Psalm 45:16


We may consider three things.

I. THE CHANGES OF LIFE. The fathers come first, then the children. There is a constant succession. We see the same on the earth. The sun and moon and stars are the same that have been from the beginning, but the scarred face of the earth indicates change. The year has its seasons. Fields white unto harvest to-day will be bare to-morrow. The leaves fade, and others come in their places. So it is in life. Go where you will, the cry is, "Your fathers, where are they?" (Zechariah 1:5). This throws great responsibility upon the living. They stand between the past and the future. From the fathers they have received much, and of them the children require much. They are the "heirs of all the ages," and they are bound to hand down, pure and entire, to those who come after, the glorious inheritance they have possessed.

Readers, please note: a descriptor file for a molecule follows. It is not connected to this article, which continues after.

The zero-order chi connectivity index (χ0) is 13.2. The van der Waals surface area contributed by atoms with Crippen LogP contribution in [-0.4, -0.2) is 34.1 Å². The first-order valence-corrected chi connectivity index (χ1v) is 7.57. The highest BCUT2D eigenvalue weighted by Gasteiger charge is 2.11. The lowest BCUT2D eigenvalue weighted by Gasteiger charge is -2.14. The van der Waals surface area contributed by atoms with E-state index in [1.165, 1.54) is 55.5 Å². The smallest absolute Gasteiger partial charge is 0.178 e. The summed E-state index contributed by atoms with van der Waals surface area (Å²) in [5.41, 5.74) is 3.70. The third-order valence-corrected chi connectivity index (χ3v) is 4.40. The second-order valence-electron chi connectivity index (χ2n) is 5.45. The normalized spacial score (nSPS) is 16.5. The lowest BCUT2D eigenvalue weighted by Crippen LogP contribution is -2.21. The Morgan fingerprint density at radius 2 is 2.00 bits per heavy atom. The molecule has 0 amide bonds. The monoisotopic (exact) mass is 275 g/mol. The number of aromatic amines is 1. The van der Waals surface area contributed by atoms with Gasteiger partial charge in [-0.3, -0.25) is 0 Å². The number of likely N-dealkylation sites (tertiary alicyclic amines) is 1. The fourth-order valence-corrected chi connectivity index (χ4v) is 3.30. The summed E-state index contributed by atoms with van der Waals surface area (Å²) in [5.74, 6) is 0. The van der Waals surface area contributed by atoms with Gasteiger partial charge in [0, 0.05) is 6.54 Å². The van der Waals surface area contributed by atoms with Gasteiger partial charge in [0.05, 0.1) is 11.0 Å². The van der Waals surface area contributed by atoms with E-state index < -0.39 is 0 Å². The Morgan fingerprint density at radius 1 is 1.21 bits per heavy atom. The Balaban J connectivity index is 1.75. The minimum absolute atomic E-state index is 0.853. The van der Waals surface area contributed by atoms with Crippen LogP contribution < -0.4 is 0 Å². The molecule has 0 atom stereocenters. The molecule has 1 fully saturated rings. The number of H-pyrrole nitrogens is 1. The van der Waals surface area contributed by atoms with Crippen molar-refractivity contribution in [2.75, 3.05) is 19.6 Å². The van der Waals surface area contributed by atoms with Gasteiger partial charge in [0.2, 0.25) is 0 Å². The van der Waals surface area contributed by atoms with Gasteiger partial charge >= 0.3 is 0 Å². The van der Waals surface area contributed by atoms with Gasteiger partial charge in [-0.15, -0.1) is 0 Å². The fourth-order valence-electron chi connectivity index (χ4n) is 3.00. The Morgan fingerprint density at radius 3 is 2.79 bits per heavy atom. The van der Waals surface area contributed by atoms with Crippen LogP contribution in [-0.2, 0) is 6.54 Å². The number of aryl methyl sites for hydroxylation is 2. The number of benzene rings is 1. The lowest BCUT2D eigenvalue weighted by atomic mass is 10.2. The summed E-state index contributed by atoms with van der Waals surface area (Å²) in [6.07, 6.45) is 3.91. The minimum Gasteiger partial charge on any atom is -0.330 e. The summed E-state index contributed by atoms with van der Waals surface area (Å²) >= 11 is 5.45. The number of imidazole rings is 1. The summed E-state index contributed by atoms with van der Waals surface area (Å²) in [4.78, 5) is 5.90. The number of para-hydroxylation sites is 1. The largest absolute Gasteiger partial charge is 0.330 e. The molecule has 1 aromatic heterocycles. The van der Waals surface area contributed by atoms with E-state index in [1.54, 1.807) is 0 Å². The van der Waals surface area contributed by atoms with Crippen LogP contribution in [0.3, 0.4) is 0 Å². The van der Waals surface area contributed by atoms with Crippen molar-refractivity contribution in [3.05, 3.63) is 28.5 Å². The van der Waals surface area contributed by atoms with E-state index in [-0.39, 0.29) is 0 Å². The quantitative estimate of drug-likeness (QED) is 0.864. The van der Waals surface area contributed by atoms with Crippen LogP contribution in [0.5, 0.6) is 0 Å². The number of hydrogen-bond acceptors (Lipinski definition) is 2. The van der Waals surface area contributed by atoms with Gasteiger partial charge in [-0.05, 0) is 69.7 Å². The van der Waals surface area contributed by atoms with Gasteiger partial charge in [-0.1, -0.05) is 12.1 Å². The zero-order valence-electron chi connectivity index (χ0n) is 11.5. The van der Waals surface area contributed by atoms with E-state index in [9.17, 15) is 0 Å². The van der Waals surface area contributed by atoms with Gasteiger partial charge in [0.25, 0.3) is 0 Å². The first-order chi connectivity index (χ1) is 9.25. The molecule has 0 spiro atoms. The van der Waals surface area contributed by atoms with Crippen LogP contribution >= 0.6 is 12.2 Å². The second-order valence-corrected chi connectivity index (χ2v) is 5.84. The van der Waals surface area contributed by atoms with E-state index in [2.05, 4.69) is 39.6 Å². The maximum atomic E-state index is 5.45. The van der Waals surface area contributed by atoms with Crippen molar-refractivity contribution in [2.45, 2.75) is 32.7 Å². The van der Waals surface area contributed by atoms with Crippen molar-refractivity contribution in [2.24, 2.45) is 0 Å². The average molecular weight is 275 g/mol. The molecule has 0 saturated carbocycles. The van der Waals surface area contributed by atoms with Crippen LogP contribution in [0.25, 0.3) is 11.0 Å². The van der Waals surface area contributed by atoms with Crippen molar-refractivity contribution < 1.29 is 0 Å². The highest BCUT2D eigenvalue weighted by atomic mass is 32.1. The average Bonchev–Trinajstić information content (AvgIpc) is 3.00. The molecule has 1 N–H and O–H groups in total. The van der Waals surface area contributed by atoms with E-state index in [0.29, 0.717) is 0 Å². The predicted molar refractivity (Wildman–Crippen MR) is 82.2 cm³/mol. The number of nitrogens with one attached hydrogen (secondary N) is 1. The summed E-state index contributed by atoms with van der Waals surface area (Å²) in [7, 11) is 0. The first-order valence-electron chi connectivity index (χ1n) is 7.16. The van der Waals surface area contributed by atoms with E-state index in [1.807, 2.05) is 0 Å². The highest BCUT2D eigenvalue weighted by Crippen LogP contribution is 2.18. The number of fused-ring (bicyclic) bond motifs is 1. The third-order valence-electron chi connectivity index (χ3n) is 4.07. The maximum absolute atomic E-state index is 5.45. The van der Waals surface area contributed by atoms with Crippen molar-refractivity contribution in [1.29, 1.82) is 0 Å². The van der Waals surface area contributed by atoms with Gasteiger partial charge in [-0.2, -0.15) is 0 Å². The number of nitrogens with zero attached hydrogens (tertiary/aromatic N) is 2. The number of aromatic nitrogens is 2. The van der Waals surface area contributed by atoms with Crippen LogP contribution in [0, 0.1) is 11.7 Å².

II. THE COMPENSATIONS OF LIFE. When the fathers are taken, we are ready to regard it as a calamity. If one fails who stood high in Church or state, we cry in our grief like David when Abner was slain, "Know ye not that there is a prince and a great man fallen this day in Israel?" (2 Samuel 3:38). But God's hand is in these things. There is compensation. If the fathers go, it is that the children may take their places. The line is never broken. The order which God has fixed continues. If Moses dies, Joshua takes his place. If Elijah is carried into heaven, his mantle falls upon Elisha. If Stephen is martyred in the midst of his labours, God has a chosen vessel in preparation, to take up his work, and carry it out in nobler ways than he could have done. So it is still. Though there be breaks and interruptions and intervals when things were dark, yet the law holds good. Let us take heed. The future is the outcome of the present. We are sowing in the hearts of our children the harvests that are to be. Let us do our duty towards those who are to come in our place, and leave results to God. "0 Church of God," said Augustine, "think not thyself abandoned, because thou seest not Peter, nor seest Paul. Seest not thou through whom thou wast born; out of thine own offspring has a body of 'fathers' been raised up to thee."